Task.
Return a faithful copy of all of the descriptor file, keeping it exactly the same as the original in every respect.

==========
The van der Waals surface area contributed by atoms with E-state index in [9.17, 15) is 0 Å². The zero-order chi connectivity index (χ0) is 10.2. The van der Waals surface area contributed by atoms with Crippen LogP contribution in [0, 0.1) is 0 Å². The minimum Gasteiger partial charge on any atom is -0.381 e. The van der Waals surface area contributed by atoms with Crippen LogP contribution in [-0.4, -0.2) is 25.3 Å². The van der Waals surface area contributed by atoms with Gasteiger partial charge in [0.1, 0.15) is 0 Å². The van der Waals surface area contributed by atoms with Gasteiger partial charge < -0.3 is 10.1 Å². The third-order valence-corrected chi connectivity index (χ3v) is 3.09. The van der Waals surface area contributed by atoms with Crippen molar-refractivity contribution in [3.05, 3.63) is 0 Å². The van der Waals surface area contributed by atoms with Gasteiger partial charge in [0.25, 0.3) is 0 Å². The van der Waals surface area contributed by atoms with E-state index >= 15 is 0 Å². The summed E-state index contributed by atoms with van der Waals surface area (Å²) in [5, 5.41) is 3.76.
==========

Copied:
The van der Waals surface area contributed by atoms with E-state index in [9.17, 15) is 0 Å². The zero-order chi connectivity index (χ0) is 10.2. The van der Waals surface area contributed by atoms with Crippen LogP contribution in [0, 0.1) is 0 Å². The minimum Gasteiger partial charge on any atom is -0.381 e. The van der Waals surface area contributed by atoms with Crippen LogP contribution in [-0.4, -0.2) is 25.3 Å². The van der Waals surface area contributed by atoms with Gasteiger partial charge in [0.1, 0.15) is 0 Å². The van der Waals surface area contributed by atoms with Gasteiger partial charge < -0.3 is 10.1 Å². The third-order valence-corrected chi connectivity index (χ3v) is 3.09. The van der Waals surface area contributed by atoms with Crippen molar-refractivity contribution in [3.05, 3.63) is 0 Å². The van der Waals surface area contributed by atoms with Gasteiger partial charge in [0.25, 0.3) is 0 Å². The van der Waals surface area contributed by atoms with E-state index >= 15 is 0 Å². The summed E-state index contributed by atoms with van der Waals surface area (Å²) in [5, 5.41) is 3.76.